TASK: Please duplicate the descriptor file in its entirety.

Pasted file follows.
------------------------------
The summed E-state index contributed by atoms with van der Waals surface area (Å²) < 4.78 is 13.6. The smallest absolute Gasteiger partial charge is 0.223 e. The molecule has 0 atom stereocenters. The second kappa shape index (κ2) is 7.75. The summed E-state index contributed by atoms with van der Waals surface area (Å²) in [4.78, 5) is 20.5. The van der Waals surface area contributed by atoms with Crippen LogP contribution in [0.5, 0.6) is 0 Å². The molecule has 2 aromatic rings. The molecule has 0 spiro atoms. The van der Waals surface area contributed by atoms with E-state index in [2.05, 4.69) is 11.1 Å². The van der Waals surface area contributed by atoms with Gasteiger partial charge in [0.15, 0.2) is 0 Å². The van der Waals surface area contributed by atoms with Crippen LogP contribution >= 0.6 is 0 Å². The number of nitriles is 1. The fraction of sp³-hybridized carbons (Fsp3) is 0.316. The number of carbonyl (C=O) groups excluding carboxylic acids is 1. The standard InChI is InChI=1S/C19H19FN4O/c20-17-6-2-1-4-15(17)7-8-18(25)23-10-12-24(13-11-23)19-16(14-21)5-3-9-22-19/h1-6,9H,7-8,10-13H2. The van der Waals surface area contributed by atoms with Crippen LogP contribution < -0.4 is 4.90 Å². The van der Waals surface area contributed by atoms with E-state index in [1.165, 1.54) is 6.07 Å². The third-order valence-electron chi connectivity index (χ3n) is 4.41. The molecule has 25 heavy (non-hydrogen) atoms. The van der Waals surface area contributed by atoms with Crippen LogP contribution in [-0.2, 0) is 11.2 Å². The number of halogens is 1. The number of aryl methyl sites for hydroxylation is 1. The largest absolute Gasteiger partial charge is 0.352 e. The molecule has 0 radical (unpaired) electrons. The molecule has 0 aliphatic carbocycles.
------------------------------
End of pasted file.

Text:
The summed E-state index contributed by atoms with van der Waals surface area (Å²) < 4.78 is 13.6. The smallest absolute Gasteiger partial charge is 0.223 e. The molecule has 0 atom stereocenters. The second kappa shape index (κ2) is 7.75. The summed E-state index contributed by atoms with van der Waals surface area (Å²) in [4.78, 5) is 20.5. The van der Waals surface area contributed by atoms with Crippen LogP contribution in [0.5, 0.6) is 0 Å². The molecule has 2 aromatic rings. The molecule has 0 spiro atoms. The van der Waals surface area contributed by atoms with E-state index in [2.05, 4.69) is 11.1 Å². The van der Waals surface area contributed by atoms with Gasteiger partial charge in [0.15, 0.2) is 0 Å². The van der Waals surface area contributed by atoms with Crippen LogP contribution >= 0.6 is 0 Å². The number of nitriles is 1. The fraction of sp³-hybridized carbons (Fsp3) is 0.316. The number of carbonyl (C=O) groups excluding carboxylic acids is 1. The standard InChI is InChI=1S/C19H19FN4O/c20-17-6-2-1-4-15(17)7-8-18(25)23-10-12-24(13-11-23)19-16(14-21)5-3-9-22-19/h1-6,9H,7-8,10-13H2. The van der Waals surface area contributed by atoms with Crippen LogP contribution < -0.4 is 4.90 Å². The van der Waals surface area contributed by atoms with E-state index in [1.165, 1.54) is 6.07 Å². The third-order valence-electron chi connectivity index (χ3n) is 4.41. The molecule has 25 heavy (non-hydrogen) atoms. The van der Waals surface area contributed by atoms with Crippen LogP contribution in [-0.2, 0) is 11.2 Å². The number of halogens is 1. The number of aryl methyl sites for hydroxylation is 1. The largest absolute Gasteiger partial charge is 0.352 e. The molecule has 0 radical (unpaired) electrons. The molecule has 0 aliphatic carbocycles.